Highsun, Year of the Defiant Priest
The others hung back, willing to let the Kikrik handle the spirit situation for the time being, though they all stayed ready for trouble. The shaman continued his approach, waiting for it to communicate. When it “spoke,” it came as a surprise for all. With a small gesture, a jet of flame sprang forth from one of the spirit’s appendages, scorching the rock to the kreen’s left. Once they had recovered from the surprise, they could see that runes had been scorched into the stone surface, forming a single word in the Common script: “Greetings.” Only three of the party could read the word, and Kikrik was not among them.
“Fire draws scribble lines on rock?” asked Vrack dubiously.
Les answered, “No, Vrack, it draws words on the rock.”
The half-orc scoffed. “Words are spoken, not drawn.”
Ignoring this, the eladrin continued, “It welcomes us…”
“Welcomes us to what, I wonder,” said Kikrik nervously.
“Perhaps to its home?” Les suggested. The spirit inclined its “head.”
“The only spirit home I have seen was the home of dozens of them,” said the kreen. “Is this one alone?”
It nodded to Kikrik, then wrote: “Alone, yes.”
Pointing to Clavis, the spirit then scorched the rock again: “Polite. Your time among us has taught you well, Outsider.” This brought a few curious glances toward the gith for a second before the burning words continued. “I am a Spirit of the Flame, an elemental force. I collected here centuries ago, shortly after the lush Athasian lands were destroyed by warfare.” Kikrik chattered softly to the “others” while the writings were being translated for him.
Clavis ignored the others and said, “It is an honor to meet you, Spirit of the Flame. May we enter your domain?”
It wrote: “Yes. Welcome. It has been many ages since I had the opportunity for conversation. Though, ‘domain’ is not quite right.”
“We are happy for the opportunity as well, fire spirit,” Les chimed in. “Is there another name we may call you?”
It seemed to consider the question for a moment, then wrote: “I had a name, though I no longer recall it. I once walked Athas as you do, patrolling these lands as a protector of Life.”
“So, you weren’t always a talking fire?” Vrack wanted to know. The spirit made a sound like a furnace chuckling. Clavis groaned quietly and shook his head. Kikrik looked confused, gaping openly at the spirit.
Les merely smirked. “Yes, Vrack. Once, I believe this spirit was man or woman…but a long time ago.”
“Ah,” said the half-orc sagely. “Vrack hopes his spirit is a big bonfire, then.”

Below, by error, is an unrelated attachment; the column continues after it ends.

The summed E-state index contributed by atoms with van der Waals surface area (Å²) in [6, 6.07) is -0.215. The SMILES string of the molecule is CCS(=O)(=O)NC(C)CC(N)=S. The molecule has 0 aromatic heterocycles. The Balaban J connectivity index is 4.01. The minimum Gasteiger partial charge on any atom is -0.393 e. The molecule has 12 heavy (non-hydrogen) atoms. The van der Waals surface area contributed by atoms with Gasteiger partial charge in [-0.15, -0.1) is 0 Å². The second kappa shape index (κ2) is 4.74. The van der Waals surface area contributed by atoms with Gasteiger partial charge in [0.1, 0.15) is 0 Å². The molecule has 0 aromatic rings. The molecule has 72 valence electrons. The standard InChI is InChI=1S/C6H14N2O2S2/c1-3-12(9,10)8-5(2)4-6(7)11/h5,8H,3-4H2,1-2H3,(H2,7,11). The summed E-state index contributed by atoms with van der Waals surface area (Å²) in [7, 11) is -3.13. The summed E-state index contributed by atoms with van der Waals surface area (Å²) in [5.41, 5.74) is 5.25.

The eladrin’s mirth grew. “I’m sure it will be, Vrack.” Turning back to the spirit, the bard said, “So, fire spirit, how do we meet you this fine day?”
Switching to another boulder face, the spirit wrote: “As well as can be expected. I am bound to this place by strong elemental forces unknown to me. I await the return of another Green Age to free me.”
“Bound?” asked Rayne, frowning.
It wrote, “Only a collective effort by all Athasians can restore Athas’ lands to their to their long-lost fertility. Time will tell if they are so penitent.”
Clavis grumped, “Yea. Try telling that to the Sorcerer-Kings.”
The bard nodded in agreement. “The Sorcerer-Kings will not be ones to give up power for the sake of the land.” To the spirit Les said, “Perhaps you can assist us with our…predicament?”
Rayne asked, “Yes, do you know anything about what’s causing the storm?”
It wrote: “Something stirs the wind and stone. A servant of some ancient force, though who or what I do not know.” Pointing to Kikrik and Clavis, the spirit continued: “Heed the spirits. They will guide you, if you’ve enough courage.”
“I will strive to follow their guidance,” Clavis replied.
The final words came swiftly: “I am afraid my ‘talk’ has called attention to us. I fear I may have placed you in danger. ‘Ware!” The stench of brimstone as the spirit snuffed out was supplemented by the harsh smell of acid. Looking around, the group noticed that large, armored, green-eyed insects were burrowing up from the sand from all directions. Their feet clicked against the rocky terrain as they closed the distance.
“Blast it all,” Les whispered. Vrack’s eyes widened and Clav is growled before drawing the greatbow from his back.
Moments later, one of the giant insects lumbered toward her and clamped its massive mandibles around Rayne’s waist. She cried out in pain and alarm, her blood splashing the sand and stone below her. The smaller kanks approached cautiously from the opposite side of the petrified grove and spat sticky globs of acid at Clavis, his legs and the sand around him.
Les stepped through the human’s shadow and out of the far side of the kank that held her the struck at it with her obsidian blade. It clanked off the chitin and the bard snarled, “Beast!” The attack foiled, the eladrin clinched a fist and called to the shadows shrouding the kank. Vrack’s flail met similar results, and he roared with anger as his mighty overhead blow bounced away with no effect.
A fiery ant spirit burst out of the ground at Kikrik’s feet, scorching the sands beneath the large kank soldier and igniting the weapons of the kreen and his nearby companions. Then the shaman conjured a new spirit, shaped like a mantis made of an amalgamation of elements, mixing and moving. While Vrack fended off the second soldier, Rayne escaped from the first’s tight grasp by slipping through the shadows. She beheld her flaming weapon for an appreciative second before driving the blade deep between the soldier’s segments.